“African-American women in Oklahoma had long before formed a suffrage association. They also appeared to have voted in school elections more than white women, primarily to ensure black representation on school boards in mixed communities. African-American women’s political activism was repeatedly used by white supremacists as an argument against enfranchising all women.” (p. 173)

It’s striking how many historic structural racisms and sexisms are still perceptible to this day.

In passing, Sainsbury shows how “white” – “race” – is not a fixed category: In Oklahoma’s constitution, the term “colored” referred to “persons of African descent,” everyone else was defined as “white.” Native Americans, in this context, were considered white, which had a number of implications for the solidarity and allegiance between these two subordinated groups.

Diane Sainsbury “US women’s suffrage through a multicultural lens: intersecting struggles of recognition.” In: Hobson, Barbara M. Recognition Struggles and Social Movements : Contested Identities, Agency and Power. Cambridge University Press, 2003 (161-187)

 

Multicultural Books, Children, and the Social Construction of Identity

As Bookseller Elizabeth Bluemle points out in “True or False? Multicultural Books Don’t Sell: We Are the Problem, We Are the Solution”:

“Time and time again, at the bookstore and at children’s book festivals, I have observed white children picking up books with kids of color on the cover, and heard adults express surprise at the choice. “Are you sure you want that one?” they’ll ask. Or, “Wouldn’t you like this book instead?” It’s not the kids who are the problem. Kids really, really, really only care about a great story. In twenty years of connecting children with books they love, I have only seen one child—ONE!—balk at a book cover because the main character was a different race from her own. It’s the adults who underestimate a child’s ability or desire to see beyond race.”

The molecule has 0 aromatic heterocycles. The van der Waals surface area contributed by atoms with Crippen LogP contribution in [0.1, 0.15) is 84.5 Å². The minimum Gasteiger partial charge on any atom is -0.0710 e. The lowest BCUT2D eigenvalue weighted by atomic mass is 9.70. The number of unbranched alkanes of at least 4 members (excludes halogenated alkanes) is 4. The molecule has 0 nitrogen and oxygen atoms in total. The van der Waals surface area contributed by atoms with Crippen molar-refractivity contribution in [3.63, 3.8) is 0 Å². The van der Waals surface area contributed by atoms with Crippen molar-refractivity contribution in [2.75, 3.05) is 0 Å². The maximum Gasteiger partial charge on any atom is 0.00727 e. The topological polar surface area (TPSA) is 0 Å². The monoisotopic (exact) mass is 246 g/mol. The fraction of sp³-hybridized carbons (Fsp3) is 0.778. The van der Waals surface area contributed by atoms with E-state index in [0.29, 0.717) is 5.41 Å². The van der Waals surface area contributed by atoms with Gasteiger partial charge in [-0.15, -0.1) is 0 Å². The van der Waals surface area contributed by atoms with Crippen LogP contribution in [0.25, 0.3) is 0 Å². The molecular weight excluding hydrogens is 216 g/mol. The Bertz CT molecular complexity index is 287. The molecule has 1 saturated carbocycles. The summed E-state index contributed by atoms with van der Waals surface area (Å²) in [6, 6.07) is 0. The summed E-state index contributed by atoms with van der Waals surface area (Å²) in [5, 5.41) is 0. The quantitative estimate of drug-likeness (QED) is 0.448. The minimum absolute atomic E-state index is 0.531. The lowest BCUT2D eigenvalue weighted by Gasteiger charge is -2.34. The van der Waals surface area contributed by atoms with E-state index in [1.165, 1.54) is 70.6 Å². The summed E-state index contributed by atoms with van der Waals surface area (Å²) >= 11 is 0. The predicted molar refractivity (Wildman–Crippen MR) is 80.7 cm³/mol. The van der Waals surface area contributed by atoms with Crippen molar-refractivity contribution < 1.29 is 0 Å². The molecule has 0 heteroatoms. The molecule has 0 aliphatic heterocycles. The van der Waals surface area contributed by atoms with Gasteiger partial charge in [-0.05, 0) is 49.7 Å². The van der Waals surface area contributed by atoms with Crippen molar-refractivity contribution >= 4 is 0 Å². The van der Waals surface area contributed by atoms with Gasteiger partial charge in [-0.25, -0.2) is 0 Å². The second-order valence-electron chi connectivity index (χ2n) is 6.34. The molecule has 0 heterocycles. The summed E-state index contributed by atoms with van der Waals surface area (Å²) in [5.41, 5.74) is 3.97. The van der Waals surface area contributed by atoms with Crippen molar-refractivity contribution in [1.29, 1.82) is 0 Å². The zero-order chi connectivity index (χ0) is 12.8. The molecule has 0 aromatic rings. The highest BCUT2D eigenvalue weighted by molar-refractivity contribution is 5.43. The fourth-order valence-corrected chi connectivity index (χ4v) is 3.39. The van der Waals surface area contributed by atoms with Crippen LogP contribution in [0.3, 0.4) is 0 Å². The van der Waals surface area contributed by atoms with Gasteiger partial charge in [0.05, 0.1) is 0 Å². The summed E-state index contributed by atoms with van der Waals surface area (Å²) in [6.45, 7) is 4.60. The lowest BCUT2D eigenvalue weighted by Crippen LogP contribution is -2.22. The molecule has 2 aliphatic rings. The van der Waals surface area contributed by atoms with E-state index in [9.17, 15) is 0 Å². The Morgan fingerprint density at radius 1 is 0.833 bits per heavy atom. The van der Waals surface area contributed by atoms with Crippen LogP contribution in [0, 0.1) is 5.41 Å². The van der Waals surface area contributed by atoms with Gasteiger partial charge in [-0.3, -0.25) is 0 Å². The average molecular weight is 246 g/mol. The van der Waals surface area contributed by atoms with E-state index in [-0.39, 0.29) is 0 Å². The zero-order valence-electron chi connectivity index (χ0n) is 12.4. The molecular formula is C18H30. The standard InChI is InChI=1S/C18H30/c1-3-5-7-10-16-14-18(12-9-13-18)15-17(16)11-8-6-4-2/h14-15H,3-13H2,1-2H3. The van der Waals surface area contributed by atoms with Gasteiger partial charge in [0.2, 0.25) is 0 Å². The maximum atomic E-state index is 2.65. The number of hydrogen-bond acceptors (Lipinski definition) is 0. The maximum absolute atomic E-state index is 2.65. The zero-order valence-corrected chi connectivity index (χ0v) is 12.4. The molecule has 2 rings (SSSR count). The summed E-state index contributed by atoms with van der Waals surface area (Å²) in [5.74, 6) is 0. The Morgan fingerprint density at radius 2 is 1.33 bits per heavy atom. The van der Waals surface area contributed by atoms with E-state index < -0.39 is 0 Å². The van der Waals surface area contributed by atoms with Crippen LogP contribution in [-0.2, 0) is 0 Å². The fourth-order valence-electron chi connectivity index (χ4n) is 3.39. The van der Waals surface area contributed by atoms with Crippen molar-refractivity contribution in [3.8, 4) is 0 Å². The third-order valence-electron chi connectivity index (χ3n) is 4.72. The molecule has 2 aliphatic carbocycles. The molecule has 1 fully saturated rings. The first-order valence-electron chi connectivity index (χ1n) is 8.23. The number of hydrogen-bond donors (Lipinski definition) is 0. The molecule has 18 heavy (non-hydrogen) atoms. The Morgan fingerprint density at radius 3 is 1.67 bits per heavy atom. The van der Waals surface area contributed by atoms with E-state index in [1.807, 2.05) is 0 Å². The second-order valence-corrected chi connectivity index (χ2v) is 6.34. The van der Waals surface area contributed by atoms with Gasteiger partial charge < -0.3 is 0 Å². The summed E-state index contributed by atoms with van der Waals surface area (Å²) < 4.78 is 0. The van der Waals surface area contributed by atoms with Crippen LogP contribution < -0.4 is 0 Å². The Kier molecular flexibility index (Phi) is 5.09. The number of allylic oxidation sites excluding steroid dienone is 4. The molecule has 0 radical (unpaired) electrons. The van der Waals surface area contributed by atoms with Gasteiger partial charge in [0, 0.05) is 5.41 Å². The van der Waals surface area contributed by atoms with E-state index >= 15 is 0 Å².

(via lowoncliches)

First: actually, everyone is talking about gender and race and class, even if they do not choose to mention it explicitly. If you do not include any aspect of the latter into your work, you are making a conscious decision and chose a very specific positioning in terms of race and class, namely that of male white privilege. You are talking about race and gender: you are talking about white men. Surprise! They have a “race” and a gender too, despite being marketed as universal, and you chose to put the focus on them yet again.

Cut The Crap. « stop! talking.

Good, challenging text on (the lack of) intersectionality, especially in academics and activism. Do read it in full, it’s well worth it. 

More disturbingly, this is what happens when you treat the arrest of a black man, in his home, as something that can be fixed over beers. This is what happens when you silently ascent to the notion that racism and its victims are somehow equally wrong. The ground, itself, is rigged with a narrative of inversion that goes back centuries. When you treat the two side as equals, expect not just more of the same. Expect worse.

On Lacking All Conviction – National – The Atlantic

 Ta-Nehisi Coates on the Obama Administration, the Tea Party, Shirley Sherrod and, well, race. The whole text is worth your time.